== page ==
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Testing Game Theory of Mind Models for Artificial Intelligence

Michael S. Harré
1,* and
Husam El-Tarifi
School of Computer Science, The University of Sydney, Sydney 2006, Australia
Independent Researcher, Sydney 2006, Australia
Author to whom correspondence should be addressed.
Games 2024, 15(1), 1;
Submission received: 29 October 2023 / Revised: 2 December 2023 / Accepted: 14 December 2023 / Published: 28 December 2023


In this article, we investigate the relative performance of artificial neural networks and structural models of decision theory by training 69 artificial intelligence models on a dataset of 7080 human decisions in extensive form games. The objective is to compare the predictive power of AIs that use a representation of another agent’s decision-making process in order to improve their own performance during a strategic interaction. We use human game theory data for training and testing. Our findings hold implications for understanding how AIs can use constrained structural representations of other decision makers, a crucial aspect of our ‘Theory of Mind’. We show that key psychological features, such as the Weber–Fechner law for economics, are evident in our tests, that simple linear models are highly robust, and that being able to switch between different representations of another agent is a very effective strategy. Testing different models of AI-ToM paves the way for the development of learnable abstractions for reasoning about the mental states of ‘self’ and ‘other’, thereby providing further insights for fields such as social robotics, virtual assistants, and autonomous vehicles, and fostering more natural interactions between people and machines.

1. Introduction

Developing an effective theory of collective intelligence is a considerable challenge for both artificial intelligence (AI) and social psychology; see, for example, Wolpert et al. [1], Suran et al. [2], or Kameda et al. [3]. One aspect of this challenge comes from the tension between the individual competency of an agent and the co-ordination of group behaviour that allows for the collective output to be of higher quality than any individual agent. Some important contributing factors are already understood from social psychology, for example, the topology of a social network is important, as shown by Momennejad [4], as is the fractal-like scaling of social group sizes, as shown by Harré and Prokopenko [5]. Work by Woolley et al. [6] demonstrated this tension between the individual and the collective: individual skill and effort contribute most to a group’s outcome, but performance is also improved by individual members possessing a capacity for Theory of Mind (ToM), the ability to infer the internal cognitive states of other agents, as shown in the work of Frith [7]. This leads to questions regarding the incentive structure, such as which rewards optimise group performance, a question that was studied by Mann and Helbing [8] using game theoretical mechanisms.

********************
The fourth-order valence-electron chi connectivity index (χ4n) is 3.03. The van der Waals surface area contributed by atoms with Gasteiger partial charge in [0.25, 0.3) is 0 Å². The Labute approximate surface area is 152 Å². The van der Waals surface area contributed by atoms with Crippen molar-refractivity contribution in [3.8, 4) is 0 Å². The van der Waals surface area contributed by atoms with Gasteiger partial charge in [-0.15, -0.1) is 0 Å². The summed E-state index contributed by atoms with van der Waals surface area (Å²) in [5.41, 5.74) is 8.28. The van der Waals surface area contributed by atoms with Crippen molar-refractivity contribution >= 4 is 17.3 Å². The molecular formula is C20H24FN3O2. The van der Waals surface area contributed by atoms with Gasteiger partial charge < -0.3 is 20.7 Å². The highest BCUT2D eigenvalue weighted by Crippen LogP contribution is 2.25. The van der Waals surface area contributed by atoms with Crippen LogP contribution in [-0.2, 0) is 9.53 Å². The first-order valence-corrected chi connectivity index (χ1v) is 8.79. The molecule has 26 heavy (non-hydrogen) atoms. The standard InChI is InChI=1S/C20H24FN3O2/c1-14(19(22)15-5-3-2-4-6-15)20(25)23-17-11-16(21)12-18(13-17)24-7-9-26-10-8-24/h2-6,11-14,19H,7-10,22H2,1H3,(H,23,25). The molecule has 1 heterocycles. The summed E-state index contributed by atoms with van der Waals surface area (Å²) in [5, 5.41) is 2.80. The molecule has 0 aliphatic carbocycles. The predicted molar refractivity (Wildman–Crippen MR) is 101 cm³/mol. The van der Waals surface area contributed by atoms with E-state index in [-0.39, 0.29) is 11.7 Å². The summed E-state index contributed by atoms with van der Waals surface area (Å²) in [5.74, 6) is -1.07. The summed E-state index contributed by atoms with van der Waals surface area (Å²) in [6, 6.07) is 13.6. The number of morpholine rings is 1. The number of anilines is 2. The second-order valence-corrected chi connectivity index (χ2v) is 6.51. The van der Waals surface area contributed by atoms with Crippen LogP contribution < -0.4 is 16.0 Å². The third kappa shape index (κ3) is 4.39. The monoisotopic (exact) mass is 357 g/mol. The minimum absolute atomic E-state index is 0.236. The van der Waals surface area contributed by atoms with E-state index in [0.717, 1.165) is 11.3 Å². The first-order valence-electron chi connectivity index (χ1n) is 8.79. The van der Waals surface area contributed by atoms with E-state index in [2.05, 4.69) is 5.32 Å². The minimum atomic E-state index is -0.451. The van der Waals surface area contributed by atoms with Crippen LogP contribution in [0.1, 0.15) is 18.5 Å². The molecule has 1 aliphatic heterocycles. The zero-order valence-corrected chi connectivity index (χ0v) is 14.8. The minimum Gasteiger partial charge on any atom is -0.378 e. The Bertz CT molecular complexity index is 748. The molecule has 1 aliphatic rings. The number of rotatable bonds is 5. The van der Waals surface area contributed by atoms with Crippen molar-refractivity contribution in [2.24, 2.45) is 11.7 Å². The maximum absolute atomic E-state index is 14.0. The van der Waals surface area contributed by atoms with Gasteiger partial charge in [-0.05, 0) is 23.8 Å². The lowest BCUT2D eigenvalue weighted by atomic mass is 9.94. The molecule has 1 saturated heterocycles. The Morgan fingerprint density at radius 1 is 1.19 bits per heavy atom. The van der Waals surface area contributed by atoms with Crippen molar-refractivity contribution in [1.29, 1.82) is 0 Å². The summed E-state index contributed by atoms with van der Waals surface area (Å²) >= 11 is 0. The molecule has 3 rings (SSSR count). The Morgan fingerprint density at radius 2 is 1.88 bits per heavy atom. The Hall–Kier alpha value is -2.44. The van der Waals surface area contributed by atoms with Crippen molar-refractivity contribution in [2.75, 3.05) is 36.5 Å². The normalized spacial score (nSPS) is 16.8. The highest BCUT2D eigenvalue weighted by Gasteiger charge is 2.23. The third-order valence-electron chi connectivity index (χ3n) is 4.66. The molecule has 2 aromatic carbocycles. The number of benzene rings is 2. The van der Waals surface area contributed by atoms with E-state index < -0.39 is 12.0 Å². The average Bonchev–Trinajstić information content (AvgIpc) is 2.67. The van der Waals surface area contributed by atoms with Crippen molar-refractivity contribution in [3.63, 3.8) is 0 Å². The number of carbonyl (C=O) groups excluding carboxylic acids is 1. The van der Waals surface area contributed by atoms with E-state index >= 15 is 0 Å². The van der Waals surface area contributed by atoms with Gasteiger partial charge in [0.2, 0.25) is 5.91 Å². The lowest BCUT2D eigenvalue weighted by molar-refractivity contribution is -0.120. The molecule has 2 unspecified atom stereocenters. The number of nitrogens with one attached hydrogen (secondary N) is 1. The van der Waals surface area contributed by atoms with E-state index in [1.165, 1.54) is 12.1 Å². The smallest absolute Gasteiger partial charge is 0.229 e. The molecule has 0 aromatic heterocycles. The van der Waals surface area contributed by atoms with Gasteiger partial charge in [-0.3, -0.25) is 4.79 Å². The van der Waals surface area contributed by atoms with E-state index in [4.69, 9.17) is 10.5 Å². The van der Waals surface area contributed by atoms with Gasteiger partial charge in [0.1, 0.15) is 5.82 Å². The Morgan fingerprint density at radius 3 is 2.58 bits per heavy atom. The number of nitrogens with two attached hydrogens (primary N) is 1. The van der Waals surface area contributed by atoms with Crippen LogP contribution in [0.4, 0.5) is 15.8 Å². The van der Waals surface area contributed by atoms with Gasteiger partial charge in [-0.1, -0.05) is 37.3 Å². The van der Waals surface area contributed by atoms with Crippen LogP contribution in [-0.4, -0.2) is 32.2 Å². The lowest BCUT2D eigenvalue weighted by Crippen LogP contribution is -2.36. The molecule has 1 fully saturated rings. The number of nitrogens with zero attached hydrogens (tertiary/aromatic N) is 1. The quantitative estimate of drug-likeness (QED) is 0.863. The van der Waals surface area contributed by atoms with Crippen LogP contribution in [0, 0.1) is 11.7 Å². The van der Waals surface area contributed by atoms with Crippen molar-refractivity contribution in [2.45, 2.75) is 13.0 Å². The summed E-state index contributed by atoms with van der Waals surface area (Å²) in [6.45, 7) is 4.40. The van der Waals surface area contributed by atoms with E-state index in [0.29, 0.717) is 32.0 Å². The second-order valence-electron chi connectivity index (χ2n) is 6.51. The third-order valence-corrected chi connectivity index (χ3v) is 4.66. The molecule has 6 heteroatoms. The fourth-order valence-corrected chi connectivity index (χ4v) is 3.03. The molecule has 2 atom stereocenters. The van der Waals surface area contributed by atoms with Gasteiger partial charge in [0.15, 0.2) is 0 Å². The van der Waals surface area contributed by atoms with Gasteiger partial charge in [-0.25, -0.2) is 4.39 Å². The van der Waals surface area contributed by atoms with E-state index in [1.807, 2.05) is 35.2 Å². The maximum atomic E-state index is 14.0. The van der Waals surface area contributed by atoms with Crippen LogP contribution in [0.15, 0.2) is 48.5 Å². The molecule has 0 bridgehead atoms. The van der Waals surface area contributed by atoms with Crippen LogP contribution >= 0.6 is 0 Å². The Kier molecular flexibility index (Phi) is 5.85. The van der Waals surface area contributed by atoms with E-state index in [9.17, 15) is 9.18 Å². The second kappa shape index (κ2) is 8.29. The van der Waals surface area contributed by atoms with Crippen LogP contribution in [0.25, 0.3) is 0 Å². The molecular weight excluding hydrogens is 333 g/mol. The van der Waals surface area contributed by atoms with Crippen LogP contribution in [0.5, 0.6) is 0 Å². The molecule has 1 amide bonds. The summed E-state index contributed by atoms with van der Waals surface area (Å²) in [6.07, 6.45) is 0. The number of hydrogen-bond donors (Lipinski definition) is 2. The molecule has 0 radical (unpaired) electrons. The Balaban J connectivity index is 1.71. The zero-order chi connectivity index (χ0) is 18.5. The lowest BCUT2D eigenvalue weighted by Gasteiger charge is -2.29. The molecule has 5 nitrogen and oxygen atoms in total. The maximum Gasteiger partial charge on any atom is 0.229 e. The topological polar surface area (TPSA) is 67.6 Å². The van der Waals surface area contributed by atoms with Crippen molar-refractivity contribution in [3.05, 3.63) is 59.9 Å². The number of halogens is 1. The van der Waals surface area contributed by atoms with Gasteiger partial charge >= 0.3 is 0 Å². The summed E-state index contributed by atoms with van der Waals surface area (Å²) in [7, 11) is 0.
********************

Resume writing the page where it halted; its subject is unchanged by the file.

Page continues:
The relationship between game theory and ToM has been developed extensively beginning with Yoshida et al. [9] establishing foundational results. More recent work by researchers in the Meta Team et al. [10] developed the AI Cicero that uses a representation of other agents’ strategies in order to play the game of Diplomacy at a strong human level. The type of opponent decision making used in their KL-divergence module piKL is closely related to the entropic methods of games against nature described by Grünwald et al. [11] and the MaxEnt methods of game theory developed in Wolpert et al. [12]; see, for example, the recent review of inverse reinforcement learning algorithms for an AI-ToM in Ruiz-Serra and Harré [13]. This ‘game theory of mind’ perspective has proliferated in recent years. In Lee [14] and Lee and Seo [15], game theory is used in behavioural studies of macaque monkeys to test for a ToM in animals; in AI research, Bard et al. [16] suggest that ToM is a necessary element for success in complex games such as Hanabi; in social psychology, Ho et al. [17] posit that ToM is a part of planning via the need to change others’ thoughts and actions; and some of the psychological aspects are reported in Harré [18].
With that in mind, we also note that there are multiple scales at which an AI can be formulated with ‘neural’ reality being balanced against ‘psychological’ reality [19,20,21], in particular, the ‘dynamical minimalism’ suggested by Nowak [22]. That psychological phenomena are an emergent property of biological neural networks embedded in an environment is not controversial, but it has only been relatively recently that studies have shown how this may come about. For example, ADHD-related changes in brain function have been shown to have an impact on global, low-dimensional manifold dynamics [23]. These attractor dynamics have also been used to explain memory [24] and decision making [25,26,27] in biological neural networks, as well as extracting psychological phenomena from artificial neural networks [28].